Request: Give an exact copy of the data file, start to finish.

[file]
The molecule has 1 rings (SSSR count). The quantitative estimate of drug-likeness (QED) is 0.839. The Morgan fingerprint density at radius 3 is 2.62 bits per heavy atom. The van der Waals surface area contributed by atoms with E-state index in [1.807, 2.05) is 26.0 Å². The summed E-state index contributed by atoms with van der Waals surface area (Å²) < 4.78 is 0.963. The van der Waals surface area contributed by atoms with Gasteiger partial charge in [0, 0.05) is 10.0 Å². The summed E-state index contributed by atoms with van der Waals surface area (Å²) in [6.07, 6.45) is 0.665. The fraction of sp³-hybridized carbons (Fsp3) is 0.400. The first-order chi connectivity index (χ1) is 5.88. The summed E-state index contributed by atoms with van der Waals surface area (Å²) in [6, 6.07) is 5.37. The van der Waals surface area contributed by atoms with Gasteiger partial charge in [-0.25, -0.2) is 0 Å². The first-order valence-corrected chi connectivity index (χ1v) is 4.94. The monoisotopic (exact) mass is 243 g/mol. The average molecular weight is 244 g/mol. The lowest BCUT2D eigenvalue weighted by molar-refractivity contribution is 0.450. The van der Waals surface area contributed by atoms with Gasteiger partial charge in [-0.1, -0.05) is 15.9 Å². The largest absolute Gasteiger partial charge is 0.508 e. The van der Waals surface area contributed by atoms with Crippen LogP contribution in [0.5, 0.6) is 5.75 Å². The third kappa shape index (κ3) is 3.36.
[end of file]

The molecule has 1 rings (SSSR count). The quantitative estimate of drug-likeness (QED) is 0.839. The Morgan fingerprint density at radius 3 is 2.62 bits per heavy atom. The van der Waals surface area contributed by atoms with E-state index in [1.807, 2.05) is 26.0 Å². The summed E-state index contributed by atoms with van der Waals surface area (Å²) < 4.78 is 0.963. The van der Waals surface area contributed by atoms with Gasteiger partial charge in [0, 0.05) is 10.0 Å². The summed E-state index contributed by atoms with van der Waals surface area (Å²) in [6.07, 6.45) is 0.665. The fraction of sp³-hybridized carbons (Fsp3) is 0.400. The first-order chi connectivity index (χ1) is 5.88. The summed E-state index contributed by atoms with van der Waals surface area (Å²) in [6, 6.07) is 5.37. The van der Waals surface area contributed by atoms with Gasteiger partial charge in [-0.25, -0.2) is 0 Å². The first-order valence-corrected chi connectivity index (χ1v) is 4.94. The monoisotopic (exact) mass is 243 g/mol. The average molecular weight is 244 g/mol. The lowest BCUT2D eigenvalue weighted by molar-refractivity contribution is 0.450. The van der Waals surface area contributed by atoms with Gasteiger partial charge in [-0.1, -0.05) is 15.9 Å². The largest absolute Gasteiger partial charge is 0.508 e. The van der Waals surface area contributed by atoms with Crippen LogP contribution in [0.5, 0.6) is 5.75 Å². The third kappa shape index (κ3) is 3.36.